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After being cut loose, Mitchell did some freelancing for MSNBC online before taking a break from journalism. He briefly attended Regis College with an eye toward earning a teaching degree and did some substituting in the Boulder Valley School District. Then, in late 2001, he traveled to Florida to visit a woman with whom he was involved and, while there, sent a blind resumé to the Weekly World News on the odd chance that its owner, American Media, which also owns the National Enquirer and other supermarket tabs, might be looking for scribes following the anthrax attack on its Boca Raton headquarters. He was contacted shortly after he got back to Colorado, and the company agreed to let him write from his home.
"Yes, I was Ed Anger," Mitchell confirms. "I was also Serena Sabak ('world's sexiest psychic advisor') and Dotti Primrose," whom he described in an unpublished article written for the Denver Post as "Dr. Laura on paint thinner." He landed on the paper's front page with an earthshaker about a mermaid that was found in a can of tuna, and as the Iraq crisis was coming to a boil, he checked in with a pair of timely exposés, "Saddam Statue Sheds Mystery Tears" and "Saddam's Doubles Looking for New Jobs." Still, his personal favorite was "Amazon Tribe Worships Wisconsin Bowling Team as Gods." The WWN horoscope was another of Mitchell's playgrounds, and he often sprinkled his astrological blurbs with rock lyrics. On one occasion, his advice to Scorpios drew upon the collected wisdom of Led Zeppelin, the Moody Blues, the Doors, Pink Floyd, Blind Blake and the aforementioned Fab Four: "If there's a bustle in your hedgerow on Tuesday afternoon, consider breaking through to the other side and breathe, breathe in the air. Look around, choose your own ground. Ditty-wah-ditty. Lucky number: 9."
Contrary to appearances, Mitchell writes, "WWN does fact-check, except it's mostly to prevent libel suits." Likewise, the paper's newsroom, where he worked for a couple of weeks, felt awfully familiar, with the exception of "editors hollering stuff like ŒWhere is that talking-french-fry story?'" As a bonus, he adds, "there was no pretension or illusion among the (very small) staff and management that we were performing any sort of public service other than entertaining the unwashed masses and the bored folks stuck in a grocery store checkout line."
The recompense for completing these tasks was decent, but no overly so; Mitchell reports that "the days of it allegedly being the highest-paying paper in America are long gone." His direct association with the Weekly World News has vanished, too. "I went through four or five different editors in my time there and my duties began diminishing (as well as my pay) as each new editor assumed command," he notes. "I was finally told this summer via e-mail when I was teaching in Shenzhen that my services were no longer required. But a new door opened up, so I'm on to the next chapter."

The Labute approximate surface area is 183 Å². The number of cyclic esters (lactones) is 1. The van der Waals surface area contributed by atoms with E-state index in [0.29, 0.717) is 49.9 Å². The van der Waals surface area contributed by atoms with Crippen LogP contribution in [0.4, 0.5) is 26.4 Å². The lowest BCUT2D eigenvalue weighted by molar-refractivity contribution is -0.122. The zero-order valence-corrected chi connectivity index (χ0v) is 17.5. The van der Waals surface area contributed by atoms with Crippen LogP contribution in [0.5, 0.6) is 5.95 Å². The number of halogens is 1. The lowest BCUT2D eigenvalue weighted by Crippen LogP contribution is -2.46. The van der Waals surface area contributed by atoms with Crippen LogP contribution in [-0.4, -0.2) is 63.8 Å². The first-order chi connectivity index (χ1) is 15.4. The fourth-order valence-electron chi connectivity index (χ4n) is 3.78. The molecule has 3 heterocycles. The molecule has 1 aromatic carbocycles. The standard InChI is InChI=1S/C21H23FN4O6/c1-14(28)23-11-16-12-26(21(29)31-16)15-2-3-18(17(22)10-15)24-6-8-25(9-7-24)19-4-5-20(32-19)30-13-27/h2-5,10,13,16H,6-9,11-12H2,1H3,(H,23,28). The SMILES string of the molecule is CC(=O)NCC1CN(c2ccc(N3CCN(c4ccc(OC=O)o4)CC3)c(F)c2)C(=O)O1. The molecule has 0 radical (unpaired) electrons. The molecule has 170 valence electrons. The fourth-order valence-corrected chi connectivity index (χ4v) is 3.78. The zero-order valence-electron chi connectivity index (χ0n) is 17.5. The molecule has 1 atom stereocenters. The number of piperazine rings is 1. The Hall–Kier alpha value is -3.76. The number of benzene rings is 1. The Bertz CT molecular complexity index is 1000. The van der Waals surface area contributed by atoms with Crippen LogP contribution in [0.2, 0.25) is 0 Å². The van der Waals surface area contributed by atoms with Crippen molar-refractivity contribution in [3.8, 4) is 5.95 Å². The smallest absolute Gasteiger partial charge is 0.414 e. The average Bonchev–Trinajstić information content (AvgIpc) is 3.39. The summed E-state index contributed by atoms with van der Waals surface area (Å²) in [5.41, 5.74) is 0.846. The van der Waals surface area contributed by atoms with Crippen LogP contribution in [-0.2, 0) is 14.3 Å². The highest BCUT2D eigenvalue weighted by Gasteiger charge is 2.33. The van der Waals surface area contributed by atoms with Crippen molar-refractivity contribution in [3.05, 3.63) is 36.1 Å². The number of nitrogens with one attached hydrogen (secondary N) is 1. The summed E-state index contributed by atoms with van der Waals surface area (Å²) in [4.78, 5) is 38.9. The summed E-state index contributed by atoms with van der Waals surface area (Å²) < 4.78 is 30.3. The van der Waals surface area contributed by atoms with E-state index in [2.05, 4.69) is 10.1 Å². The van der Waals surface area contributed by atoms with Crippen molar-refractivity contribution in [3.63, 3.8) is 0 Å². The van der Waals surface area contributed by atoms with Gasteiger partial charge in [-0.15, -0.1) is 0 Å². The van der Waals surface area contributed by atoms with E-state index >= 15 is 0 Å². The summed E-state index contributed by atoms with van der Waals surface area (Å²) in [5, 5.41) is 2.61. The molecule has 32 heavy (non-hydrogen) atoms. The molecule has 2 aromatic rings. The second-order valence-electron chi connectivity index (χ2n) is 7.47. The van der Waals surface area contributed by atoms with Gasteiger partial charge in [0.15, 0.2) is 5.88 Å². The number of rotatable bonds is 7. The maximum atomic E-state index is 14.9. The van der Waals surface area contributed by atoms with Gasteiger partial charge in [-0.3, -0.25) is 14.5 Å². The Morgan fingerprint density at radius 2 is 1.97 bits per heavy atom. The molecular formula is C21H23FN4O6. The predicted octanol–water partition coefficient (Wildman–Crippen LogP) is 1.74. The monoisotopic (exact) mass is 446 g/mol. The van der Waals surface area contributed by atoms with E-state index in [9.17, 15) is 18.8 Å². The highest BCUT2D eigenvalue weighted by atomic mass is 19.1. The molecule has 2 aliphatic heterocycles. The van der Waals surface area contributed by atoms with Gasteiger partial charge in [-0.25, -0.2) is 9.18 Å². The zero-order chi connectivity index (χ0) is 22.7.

Mitchell began blogging even before he and Julian hit China, and his hiring by the Shenzhen Daily has given his cyber-diary greater dimension. Some of his observations are strictly cultural, with a number of entertaining essays underscoring the steady creep of Western influence into this once virulently anti-capitalist society. Take his November 23 entry, in which he speaks of his surprise upon discovering that Helen D., a 24-year-old Daily editor who loves hard cider, Sex and the City and "retro hippie-chick" duds, is a member of the Chinese Communist Party. Even better, she passed along this information while dancing to a Ja Rule track at a disco dubbed Chicago that features "absolutely no Chicago-related decor," he recounts, "though the visages of James Dean and Marilyn Monroe are displayed."
In the beginning, the sight of these icons would have caught Mitchell off-guard, he concedes. The "biggest misconception I had was that I thought China would still be overshadowed by the Mao era and influences. Haven't seen anyone in drab Mao jackets, Little Red Books, or those caps with red stars on them. People dress very fashionably, and I've only seen one Mao statue/monument and a few portraits, whereas I see images of Colonel Sanders and [Houston Rockets basketball star] Yao Ming daily. There are several Wal-Marts, a Sam's Club and a plethora of upscale department and grocery stores. The only difference between, say, a Chinese grocery store and a King Soopers is that there are no live snakes, eels, turtles and fish for sale in the seafood department [at the latter]."
Blog items about the complex inner workings at the Daily are just as fascinating. Mitchell sees "some of the same 'types'" he came to know from American newsrooms: "perky lifestyles editor, burning-out, cynical senior reporter, ass-kissing assistant editor, etc." In other respects, variations between Chinese and U.S. press abound. For instance, Mitchell and a fellow "foreign devil" he identifies only as Jeff are the sole members of the staff aside from the top editor with any formal journalism training or experience at a newspaper. The chief qualification for a position at the Daily appears to be a degree in English. And while many of the stories about China that appear in the West focus on liberalization, Mitchell has come to realize that reporting freedom remains more of an ideal than a reality.